As time goes by, with no real light (yet-hopefully soon) at the end of the isolation tunnel, I find myself, and others starting to drift. We lose focus on ourselves. We begin to drift somewhat throughout the day; we move less and find our motivation wanes.

In a way, when the isolation began, it was not enjoyable, but it was novel (excuse the viral pun). We did adapt and create a new routine. I found I was more focused on moving more, and keeping myself as busy as possible throughout the day.

Unfortunately, I (and I am sure many others) began to drift away to the structure that seemed to give some purpose, and some degree of self-fulfillment. I sit more. The podcasts, and or the book on self-development I was going to work through (10 minutes or 20 minutes per day), somehow stopped.

Truth be told, I had no idea how much time I could waste looking at Facebook posts, or checking the current status of infections/death around the world and Canada. None of this gave me joy. It was a distraction away from those things that do give me personal joy.

The reason I’m concerned about myself and others, is that, our mind, instead of having a feeling or purpose an accomplishment, begins to sag—or as a doctor friend of mine once said, develops a state of dysphoria (not depression necessarily, just a feeling of being not happy).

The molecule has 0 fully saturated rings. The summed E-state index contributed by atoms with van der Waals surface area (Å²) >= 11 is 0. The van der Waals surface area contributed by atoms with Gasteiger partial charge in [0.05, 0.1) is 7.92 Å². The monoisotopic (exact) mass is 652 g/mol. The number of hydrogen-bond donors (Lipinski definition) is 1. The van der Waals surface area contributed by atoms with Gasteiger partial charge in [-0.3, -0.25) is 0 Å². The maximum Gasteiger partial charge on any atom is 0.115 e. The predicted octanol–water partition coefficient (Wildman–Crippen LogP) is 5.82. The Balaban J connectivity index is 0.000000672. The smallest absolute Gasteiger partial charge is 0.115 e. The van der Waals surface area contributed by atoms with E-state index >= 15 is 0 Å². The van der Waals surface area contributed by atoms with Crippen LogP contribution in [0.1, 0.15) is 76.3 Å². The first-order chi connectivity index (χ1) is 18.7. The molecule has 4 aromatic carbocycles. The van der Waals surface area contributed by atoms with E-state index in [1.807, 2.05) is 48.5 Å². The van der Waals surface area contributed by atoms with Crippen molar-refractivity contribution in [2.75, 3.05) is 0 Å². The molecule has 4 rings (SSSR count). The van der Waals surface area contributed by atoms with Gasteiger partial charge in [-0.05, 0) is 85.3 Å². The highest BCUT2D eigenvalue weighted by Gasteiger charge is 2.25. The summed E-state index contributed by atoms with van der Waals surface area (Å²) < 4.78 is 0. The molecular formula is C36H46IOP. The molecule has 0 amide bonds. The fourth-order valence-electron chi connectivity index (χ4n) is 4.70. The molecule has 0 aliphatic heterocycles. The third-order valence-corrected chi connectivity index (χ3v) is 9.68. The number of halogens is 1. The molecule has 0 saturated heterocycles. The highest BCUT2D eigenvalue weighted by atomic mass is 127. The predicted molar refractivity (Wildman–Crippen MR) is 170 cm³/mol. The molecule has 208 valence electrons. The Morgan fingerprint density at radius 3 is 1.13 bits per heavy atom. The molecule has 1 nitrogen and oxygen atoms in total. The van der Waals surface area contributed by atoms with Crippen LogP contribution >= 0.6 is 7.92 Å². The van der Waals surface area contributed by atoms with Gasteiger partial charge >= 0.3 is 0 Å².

It is time to turn this around for all of us. It begins tonight or tomorrow morning. Define what you must/need to do to feel mentally and physically healthy tomorrow.

If we are feeling down, we will likely snack, in trying to alleviate that negative mental state.

Tomorrow, pull out that note pad and write down those things that will make you feel good about yourself.

1. Exercise. This is nonnegotiable. The brain needs it to grow more neutrons. The emotions need it to feel positive. The heart and lungs need it for health. It will not be easy to start; realize that is the hardest part: starting. Walk 10 minutes. Do 10 wall pushups. Do 10 squats. Do 20 knee extensions while sitting. Anything. Spread these small bits of movement throughout the day.


  1. Read a book, listen to a good podcast, play music, do a puzzle, colour, knit, paint, Lego…anything to stimulate the brain. Chunk it down. 5-10 minutes, that is it


  1. I would say clean, but I suspect most people have cleaned most of their house 100 times by now. However, maybe there are some papers to file that have been lying around. Or, look up “my morning routine.” Learn a habit of doing something consistently, daily. It will ground you.

Be strong. The isolation is pulling us down and it is up to each of us not to stay in the gulley too long. Keep things simple. Chunk them down. You don’t have to walk 10,000 steps (unless you can and want to). Do 5 minutes of any movement.

As Rudyard Kipling ended his famous “IF” poem: “If you can fill the unforgiving minute with 60 seconds of distance run….” Meaning, spend less time on social media; spend that time on you.

Be strong. You can do it. Keep on trying, and never, ever give up.

Dr. Doug